1. Plenty said at 8:24 am on Thursday March 17, 2011:

    Click on the link - you have to get cleared at the sales office prior. They will use W2’s to verify your income.

  1. john said at 9:08 am on Thursday March 17, 2011:

    It’s like they designed this program to guarantee it will get scammed.

  1. lars said at 9:26 am on Thursday March 17, 2011:

    This is a crazy program. We are subsidizing housing for people who make between $80,000 and $120,000 a year!? That is unbelievable.

    The worst part is that if you make $90,000 or over the mortgage on a $470,000 home ($2,625) won’t even be 35% of gross monthly income. And that isn’t even factoring in down payments. These people would qualify WITHOUT the program.

    This is some kind of strange lottery. I am really angered by this. Whose idea was it?

  1. Relax Preppy said at 9:58 am on Thursday March 17, 2011:


    I understand they check paystubs & w-2s but what is stopping a live in couple from qualifying and only reporting 1 income since they are not married?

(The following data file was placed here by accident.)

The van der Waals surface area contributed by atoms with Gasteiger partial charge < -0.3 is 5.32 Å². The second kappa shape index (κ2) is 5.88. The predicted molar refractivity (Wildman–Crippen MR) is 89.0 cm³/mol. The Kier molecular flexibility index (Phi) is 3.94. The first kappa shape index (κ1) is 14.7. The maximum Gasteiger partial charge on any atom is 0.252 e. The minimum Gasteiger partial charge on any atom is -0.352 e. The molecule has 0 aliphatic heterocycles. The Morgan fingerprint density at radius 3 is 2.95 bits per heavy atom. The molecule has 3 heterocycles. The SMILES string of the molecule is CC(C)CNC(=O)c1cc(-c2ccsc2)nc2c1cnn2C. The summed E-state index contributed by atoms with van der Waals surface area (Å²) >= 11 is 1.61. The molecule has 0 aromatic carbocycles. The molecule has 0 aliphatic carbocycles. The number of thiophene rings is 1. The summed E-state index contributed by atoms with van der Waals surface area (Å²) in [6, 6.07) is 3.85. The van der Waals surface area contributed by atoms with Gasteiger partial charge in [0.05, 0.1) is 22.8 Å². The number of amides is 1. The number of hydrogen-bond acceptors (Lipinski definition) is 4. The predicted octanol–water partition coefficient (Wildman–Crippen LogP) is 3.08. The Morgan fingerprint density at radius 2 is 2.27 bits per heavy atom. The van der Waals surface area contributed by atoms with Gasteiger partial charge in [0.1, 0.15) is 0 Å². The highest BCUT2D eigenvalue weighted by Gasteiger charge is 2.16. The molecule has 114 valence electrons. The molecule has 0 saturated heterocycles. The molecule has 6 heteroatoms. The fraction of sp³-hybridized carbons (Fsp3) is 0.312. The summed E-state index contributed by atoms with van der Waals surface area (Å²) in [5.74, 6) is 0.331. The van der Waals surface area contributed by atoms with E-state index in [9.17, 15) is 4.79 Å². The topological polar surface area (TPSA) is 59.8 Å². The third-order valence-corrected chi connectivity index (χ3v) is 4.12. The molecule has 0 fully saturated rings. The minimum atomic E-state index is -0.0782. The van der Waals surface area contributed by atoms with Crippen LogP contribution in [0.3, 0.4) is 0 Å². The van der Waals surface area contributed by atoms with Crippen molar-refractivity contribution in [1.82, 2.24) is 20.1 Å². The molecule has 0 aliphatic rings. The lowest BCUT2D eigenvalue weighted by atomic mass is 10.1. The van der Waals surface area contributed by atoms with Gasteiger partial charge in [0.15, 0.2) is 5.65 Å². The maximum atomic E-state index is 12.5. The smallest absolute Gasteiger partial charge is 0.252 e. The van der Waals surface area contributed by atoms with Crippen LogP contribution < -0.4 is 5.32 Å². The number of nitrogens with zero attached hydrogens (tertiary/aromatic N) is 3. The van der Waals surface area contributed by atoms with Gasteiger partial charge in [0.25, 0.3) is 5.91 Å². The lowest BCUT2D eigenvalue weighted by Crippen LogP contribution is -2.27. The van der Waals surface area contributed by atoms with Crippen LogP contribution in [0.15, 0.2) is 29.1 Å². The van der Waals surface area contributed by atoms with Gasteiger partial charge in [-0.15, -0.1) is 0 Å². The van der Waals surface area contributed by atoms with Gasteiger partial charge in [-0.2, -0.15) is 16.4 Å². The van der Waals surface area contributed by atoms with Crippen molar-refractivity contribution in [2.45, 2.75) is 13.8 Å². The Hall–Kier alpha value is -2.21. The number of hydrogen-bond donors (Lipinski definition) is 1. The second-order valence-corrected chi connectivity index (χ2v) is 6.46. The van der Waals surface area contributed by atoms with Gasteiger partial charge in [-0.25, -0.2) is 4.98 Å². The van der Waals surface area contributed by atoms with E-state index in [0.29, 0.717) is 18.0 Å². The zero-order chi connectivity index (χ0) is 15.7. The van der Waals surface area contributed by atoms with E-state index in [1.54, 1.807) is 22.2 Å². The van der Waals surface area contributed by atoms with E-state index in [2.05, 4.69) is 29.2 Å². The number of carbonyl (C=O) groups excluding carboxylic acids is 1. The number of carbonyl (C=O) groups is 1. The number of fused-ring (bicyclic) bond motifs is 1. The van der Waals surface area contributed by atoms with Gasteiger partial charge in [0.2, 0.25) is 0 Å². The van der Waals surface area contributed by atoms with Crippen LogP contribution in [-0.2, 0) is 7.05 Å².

1. former Georgetowner said at 10:44 am on Thursday March 17, 2011:

    I applied for this program the last go around.. which was over a year and a half ago.  If I remember correctly, I barely squeaked into the income requirement.  I think they take your previous year’s income, and I think mine was $87K at the time.  FWIW, I am an engineer.

    That said, the program left a bad taste in my mouth.  I pre-applied and showed up at the lottery.  I think they had 10 houses for something like 25 people qualified for the lottery, so I had a good chance. I ended up leaving.

    If I remember correctly, there were two kinds of houses you could buy at the time, one priced at $350K and the other one priced at $450K.  You had to bring your W-2s, and I think you had to put down a sizeable down payment.  I don’t remember. You had to get financing from a specific bank.  Also, the house has to be your primary residence for at least 10 years.

    A few things I didn’t like about the program